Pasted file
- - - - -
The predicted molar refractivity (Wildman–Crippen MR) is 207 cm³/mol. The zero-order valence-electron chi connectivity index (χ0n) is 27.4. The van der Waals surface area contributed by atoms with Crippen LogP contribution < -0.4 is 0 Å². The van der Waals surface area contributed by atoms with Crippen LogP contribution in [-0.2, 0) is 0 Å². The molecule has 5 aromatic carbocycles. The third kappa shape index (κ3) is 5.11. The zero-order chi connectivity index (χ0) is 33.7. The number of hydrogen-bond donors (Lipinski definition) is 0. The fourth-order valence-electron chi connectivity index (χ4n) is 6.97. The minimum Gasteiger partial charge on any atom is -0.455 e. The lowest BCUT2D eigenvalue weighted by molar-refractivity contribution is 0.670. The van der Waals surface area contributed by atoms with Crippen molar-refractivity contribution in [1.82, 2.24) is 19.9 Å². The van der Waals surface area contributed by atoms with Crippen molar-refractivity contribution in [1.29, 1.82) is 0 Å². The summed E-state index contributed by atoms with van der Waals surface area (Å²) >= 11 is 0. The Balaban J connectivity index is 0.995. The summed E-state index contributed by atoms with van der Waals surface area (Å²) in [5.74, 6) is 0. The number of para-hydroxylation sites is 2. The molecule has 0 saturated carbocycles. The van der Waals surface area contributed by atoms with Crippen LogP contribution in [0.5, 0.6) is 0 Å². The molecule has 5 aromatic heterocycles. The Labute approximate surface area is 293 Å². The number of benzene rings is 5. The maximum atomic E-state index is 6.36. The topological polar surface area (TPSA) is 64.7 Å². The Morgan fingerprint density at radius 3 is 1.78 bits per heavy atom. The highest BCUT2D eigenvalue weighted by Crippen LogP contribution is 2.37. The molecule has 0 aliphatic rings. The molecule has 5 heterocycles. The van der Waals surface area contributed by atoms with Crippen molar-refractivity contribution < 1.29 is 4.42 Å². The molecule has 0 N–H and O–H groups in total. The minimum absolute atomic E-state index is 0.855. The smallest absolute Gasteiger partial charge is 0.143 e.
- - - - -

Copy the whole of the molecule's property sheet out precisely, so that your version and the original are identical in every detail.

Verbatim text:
The predicted molar refractivity (Wildman–Crippen MR) is 207 cm³/mol. The zero-order valence-electron chi connectivity index (χ0n) is 27.4. The van der Waals surface area contributed by atoms with Crippen LogP contribution < -0.4 is 0 Å². The van der Waals surface area contributed by atoms with Crippen LogP contribution in [-0.2, 0) is 0 Å². The molecule has 5 aromatic carbocycles. The third kappa shape index (κ3) is 5.11. The zero-order chi connectivity index (χ0) is 33.7. The number of hydrogen-bond donors (Lipinski definition) is 0. The fourth-order valence-electron chi connectivity index (χ4n) is 6.97. The minimum Gasteiger partial charge on any atom is -0.455 e. The lowest BCUT2D eigenvalue weighted by molar-refractivity contribution is 0.670. The van der Waals surface area contributed by atoms with Crippen molar-refractivity contribution in [1.82, 2.24) is 19.9 Å². The van der Waals surface area contributed by atoms with Crippen molar-refractivity contribution in [1.29, 1.82) is 0 Å². The summed E-state index contributed by atoms with van der Waals surface area (Å²) >= 11 is 0. The Balaban J connectivity index is 0.995. The summed E-state index contributed by atoms with van der Waals surface area (Å²) in [5.74, 6) is 0. The number of para-hydroxylation sites is 2. The molecule has 0 saturated carbocycles. The van der Waals surface area contributed by atoms with Crippen LogP contribution in [0.5, 0.6) is 0 Å². The molecule has 5 aromatic heterocycles. The Labute approximate surface area is 293 Å². The number of benzene rings is 5. The maximum atomic E-state index is 6.36. The topological polar surface area (TPSA) is 64.7 Å². The Morgan fingerprint density at radius 3 is 1.78 bits per heavy atom. The highest BCUT2D eigenvalue weighted by Crippen LogP contribution is 2.37. The molecule has 0 aliphatic rings. The molecule has 5 heterocycles. The van der Waals surface area contributed by atoms with Crippen molar-refractivity contribution < 1.29 is 4.42 Å². The molecule has 0 N–H and O–H groups in total. The minimum absolute atomic E-state index is 0.855. The smallest absolute Gasteiger partial charge is 0.143 e.